Malaysia is handicapped because of its British colonial past. Malaysians are rightly leery of anything English. Thus current attempts at improving the English proficiency of students are viewed with deep suspicion as yet another subtle manifestation of the colonial mentality.

No amount of rational explanation seems capable of overcoming this deep suspicion. In this regard the Indonesians have an advantage. Although they too had been colonized, it was by the Dutch. Thus the Indonesians do not harbor the same suspicion towards English.

In truth the future does not belong to the English speakers rather those who are fluent in English and another language; next would be those who speak only English; and the least advantaged would be those who speak only other than English. The Europeans have known this for along time. Speakers of English are handicapped as their language is widely spoken they have little incentive to learn another language. America is awakening to this fact and is now encouraging its students to be bilingual. Being fluently bilingual means more than simply knowing two languages, it offers other cognitive and intellectual advantages.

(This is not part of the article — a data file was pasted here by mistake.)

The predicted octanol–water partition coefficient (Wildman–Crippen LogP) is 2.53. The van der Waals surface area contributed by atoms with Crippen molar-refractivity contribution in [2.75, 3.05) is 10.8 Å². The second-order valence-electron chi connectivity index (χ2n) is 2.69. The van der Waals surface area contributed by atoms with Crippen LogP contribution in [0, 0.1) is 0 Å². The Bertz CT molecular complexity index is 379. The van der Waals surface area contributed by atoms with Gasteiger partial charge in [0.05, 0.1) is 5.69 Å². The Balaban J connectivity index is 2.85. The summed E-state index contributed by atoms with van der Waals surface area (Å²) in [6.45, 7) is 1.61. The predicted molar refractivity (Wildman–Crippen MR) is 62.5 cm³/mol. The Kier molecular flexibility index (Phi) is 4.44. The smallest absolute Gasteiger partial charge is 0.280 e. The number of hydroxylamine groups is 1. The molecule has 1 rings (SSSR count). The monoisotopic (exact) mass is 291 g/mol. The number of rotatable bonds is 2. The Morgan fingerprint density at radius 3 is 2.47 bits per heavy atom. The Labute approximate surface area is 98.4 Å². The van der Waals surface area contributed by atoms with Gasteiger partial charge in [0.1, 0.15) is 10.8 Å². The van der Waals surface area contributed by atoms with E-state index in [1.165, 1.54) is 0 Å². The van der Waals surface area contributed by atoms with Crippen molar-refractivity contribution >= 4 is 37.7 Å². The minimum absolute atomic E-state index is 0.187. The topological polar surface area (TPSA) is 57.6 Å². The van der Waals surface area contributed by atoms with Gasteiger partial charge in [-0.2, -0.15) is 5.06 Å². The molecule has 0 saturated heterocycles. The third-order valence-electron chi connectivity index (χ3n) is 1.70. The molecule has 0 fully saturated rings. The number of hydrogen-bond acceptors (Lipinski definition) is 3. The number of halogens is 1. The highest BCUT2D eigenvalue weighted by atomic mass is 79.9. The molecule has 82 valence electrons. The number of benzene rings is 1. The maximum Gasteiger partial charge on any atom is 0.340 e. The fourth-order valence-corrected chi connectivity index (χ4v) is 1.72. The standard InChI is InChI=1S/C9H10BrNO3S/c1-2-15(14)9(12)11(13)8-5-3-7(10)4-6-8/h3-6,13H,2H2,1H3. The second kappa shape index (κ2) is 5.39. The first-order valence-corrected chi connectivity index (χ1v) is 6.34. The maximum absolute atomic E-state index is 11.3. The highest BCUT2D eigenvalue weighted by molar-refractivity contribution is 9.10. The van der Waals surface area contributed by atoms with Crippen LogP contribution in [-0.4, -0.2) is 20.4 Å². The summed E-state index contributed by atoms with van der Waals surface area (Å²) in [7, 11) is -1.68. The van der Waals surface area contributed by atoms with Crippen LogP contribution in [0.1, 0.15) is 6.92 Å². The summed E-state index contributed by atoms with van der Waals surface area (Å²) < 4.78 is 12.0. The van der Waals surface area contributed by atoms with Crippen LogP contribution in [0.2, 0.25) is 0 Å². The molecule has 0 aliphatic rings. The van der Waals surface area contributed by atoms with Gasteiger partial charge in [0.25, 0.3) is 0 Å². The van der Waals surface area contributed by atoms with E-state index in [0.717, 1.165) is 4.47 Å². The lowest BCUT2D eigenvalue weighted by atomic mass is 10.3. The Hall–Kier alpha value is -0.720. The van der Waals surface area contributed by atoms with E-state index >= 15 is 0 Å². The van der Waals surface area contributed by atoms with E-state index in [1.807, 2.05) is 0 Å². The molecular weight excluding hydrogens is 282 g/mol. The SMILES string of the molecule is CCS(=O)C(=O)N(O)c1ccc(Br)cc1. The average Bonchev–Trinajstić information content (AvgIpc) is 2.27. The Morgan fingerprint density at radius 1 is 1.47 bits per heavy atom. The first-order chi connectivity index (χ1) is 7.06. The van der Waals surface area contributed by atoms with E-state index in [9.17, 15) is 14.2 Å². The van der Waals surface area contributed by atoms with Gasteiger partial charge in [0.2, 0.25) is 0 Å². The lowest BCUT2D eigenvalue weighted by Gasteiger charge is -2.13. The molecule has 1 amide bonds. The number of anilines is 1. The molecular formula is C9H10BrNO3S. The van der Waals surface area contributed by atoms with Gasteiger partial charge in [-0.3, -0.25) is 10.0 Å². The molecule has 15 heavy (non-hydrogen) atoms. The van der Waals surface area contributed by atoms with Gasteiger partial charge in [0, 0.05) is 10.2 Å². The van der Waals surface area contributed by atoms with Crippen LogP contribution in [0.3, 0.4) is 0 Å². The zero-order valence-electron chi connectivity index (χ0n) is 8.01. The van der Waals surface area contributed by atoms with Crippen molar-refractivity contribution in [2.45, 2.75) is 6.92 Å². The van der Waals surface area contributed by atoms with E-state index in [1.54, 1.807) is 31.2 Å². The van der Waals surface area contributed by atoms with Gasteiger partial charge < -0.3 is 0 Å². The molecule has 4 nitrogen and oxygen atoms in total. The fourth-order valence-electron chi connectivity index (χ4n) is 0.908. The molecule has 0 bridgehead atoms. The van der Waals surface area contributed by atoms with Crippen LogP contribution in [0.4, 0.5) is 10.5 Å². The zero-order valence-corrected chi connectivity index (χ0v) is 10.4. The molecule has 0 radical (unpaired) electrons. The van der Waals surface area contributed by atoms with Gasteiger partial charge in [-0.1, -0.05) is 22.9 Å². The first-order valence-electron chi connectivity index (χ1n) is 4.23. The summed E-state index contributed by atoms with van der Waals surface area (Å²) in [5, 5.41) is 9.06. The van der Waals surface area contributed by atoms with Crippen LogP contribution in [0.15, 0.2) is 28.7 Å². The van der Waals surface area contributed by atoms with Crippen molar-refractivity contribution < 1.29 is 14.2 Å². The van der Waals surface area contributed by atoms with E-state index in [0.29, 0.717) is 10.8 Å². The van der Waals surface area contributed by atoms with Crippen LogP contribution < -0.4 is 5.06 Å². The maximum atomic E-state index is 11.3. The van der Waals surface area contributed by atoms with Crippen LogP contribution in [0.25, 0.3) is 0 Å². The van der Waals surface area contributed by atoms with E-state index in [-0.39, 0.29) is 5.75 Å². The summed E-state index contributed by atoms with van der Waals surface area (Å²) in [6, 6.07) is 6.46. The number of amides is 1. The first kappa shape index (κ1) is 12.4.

With globalization the world needs a common standard. This makes sense. We should expect that Chinese pilots be deemed equally competent as American ones so they could land their jet at any airport.

With better and open communications, Malaysians are fully aware of what is going on in the rest of the world. Malaysians would want for themselves and their families the same standard and quality of medical care and education as available elsewhere. When they cannot get that locally or if they deem that the quality of local services is not up to par, they will leave. Every year thousands of Malaysians go abroad for their medical care and education, costing the nation billions in lost foreign exchange. With such matters as health care, education, and personal consumption, nationalism plays a minimal role. Malaysians go to Britain for such matters simply because they perceive they would get better services there, ex-colonialist notwithstanding.